Monday, March 28, 2011

The Person of the Patient

Patients come to us for many reasons, often associated with symptoms such as anger problems, loneliness, insomnia, lack of interest in sex, depressed or anxious mood, repetition of unpleasant situations, or general unhappiness. Some come hopeful, some without hope. Some are motivated to decrease psychological suffering; some seek increased self awareness. Some are coerced by others to show up; some are desperate for any relief we might offer. Some may ask for advice, yet might benefit more from figuring out what has prevented them from taking advice they have already heard. It is the therapist’s job to ‘feel’ our way into their moccasins. By doing so, and by listening openly, if nothing else we decrease their isolation by sharing in their experience. To this we might add engendering hope.

When patients seem to us to ‘fail’ to make an effort, to change, to accept responsibility, or to let us ‘fix' them, we may feel angry, helpless, incompetent. There will be things about patients that will challenge our capacity to engage them whole-heartedly. They may smell, be combative and oppositional, or they may be supercilious and insulting. They may scare us or make us feel incompetent or helpless with their self injurious behavior or their threats, or with their too slow progress. They may whine or chronically come late or not show up at all. They may be too clingy, call us too frequently between sessions, or behave as if what we say and do has no effect at all on them. They may delay or withhold payment. We do neither patients nor ourselves any favor by pretending that patients don’t get under our skin.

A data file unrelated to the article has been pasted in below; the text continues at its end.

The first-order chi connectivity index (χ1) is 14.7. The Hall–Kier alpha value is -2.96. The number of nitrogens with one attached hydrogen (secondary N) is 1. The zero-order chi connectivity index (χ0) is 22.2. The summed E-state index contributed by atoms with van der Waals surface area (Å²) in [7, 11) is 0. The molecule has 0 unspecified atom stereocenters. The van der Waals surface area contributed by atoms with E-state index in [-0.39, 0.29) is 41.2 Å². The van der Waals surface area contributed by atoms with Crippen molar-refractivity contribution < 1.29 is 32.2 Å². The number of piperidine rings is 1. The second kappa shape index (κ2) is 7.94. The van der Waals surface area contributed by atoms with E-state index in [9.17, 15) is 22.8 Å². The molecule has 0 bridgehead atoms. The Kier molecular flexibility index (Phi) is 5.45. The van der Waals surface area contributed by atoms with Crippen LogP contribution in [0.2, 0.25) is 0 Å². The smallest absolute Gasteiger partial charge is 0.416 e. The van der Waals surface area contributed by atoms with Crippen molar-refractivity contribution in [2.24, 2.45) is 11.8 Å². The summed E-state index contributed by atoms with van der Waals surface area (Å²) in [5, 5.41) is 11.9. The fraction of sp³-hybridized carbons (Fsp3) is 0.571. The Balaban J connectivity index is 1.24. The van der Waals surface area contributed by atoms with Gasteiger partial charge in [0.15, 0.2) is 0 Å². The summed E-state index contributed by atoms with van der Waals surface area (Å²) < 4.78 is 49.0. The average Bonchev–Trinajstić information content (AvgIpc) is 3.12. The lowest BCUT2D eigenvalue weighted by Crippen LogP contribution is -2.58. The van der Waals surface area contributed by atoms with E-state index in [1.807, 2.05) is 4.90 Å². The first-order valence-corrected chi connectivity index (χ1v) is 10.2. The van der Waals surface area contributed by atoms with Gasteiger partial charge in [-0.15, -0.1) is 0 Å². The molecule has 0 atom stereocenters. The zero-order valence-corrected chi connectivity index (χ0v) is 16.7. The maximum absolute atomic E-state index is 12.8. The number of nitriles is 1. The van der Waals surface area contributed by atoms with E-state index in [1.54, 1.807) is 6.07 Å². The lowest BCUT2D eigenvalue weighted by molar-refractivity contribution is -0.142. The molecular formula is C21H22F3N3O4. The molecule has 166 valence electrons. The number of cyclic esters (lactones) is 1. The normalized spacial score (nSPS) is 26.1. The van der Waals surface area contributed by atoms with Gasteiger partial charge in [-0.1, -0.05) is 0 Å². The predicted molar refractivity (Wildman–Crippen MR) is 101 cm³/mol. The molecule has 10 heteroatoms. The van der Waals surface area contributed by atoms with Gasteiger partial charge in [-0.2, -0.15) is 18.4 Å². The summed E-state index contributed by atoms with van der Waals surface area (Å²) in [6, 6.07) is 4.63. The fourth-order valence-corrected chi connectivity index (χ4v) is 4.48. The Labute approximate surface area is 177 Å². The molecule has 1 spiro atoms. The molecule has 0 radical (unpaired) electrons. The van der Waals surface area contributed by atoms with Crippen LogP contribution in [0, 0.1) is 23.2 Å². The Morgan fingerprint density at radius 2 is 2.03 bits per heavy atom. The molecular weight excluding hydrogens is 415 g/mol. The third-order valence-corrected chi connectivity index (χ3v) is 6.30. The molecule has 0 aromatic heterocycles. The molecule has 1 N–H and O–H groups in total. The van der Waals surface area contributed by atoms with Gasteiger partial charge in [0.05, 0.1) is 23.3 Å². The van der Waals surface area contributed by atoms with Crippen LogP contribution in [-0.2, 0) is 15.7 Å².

It is also the job of the therapist to collaborate with patients to understand the perfect sense that their constraining, obnoxious, or even harmful behaviors make in light of their histories. These behaviors were the best possible solution at the time, usually in childhood, of their inception. A child is without experience, perspective, cognitive maturity, or, sometimes, without any aid or advocate. And because these behaviors may hold a fragile self together, patients and their behaviors are to be respected, and to be changed only with great caution.

1 comment:

Tim said...

Thanks for writing this, it is beautiful, and seems like one of those rare things that is beyond praise. It shows the virtues of honesty, openness, patience, caring and other virtues perhaps ineffable.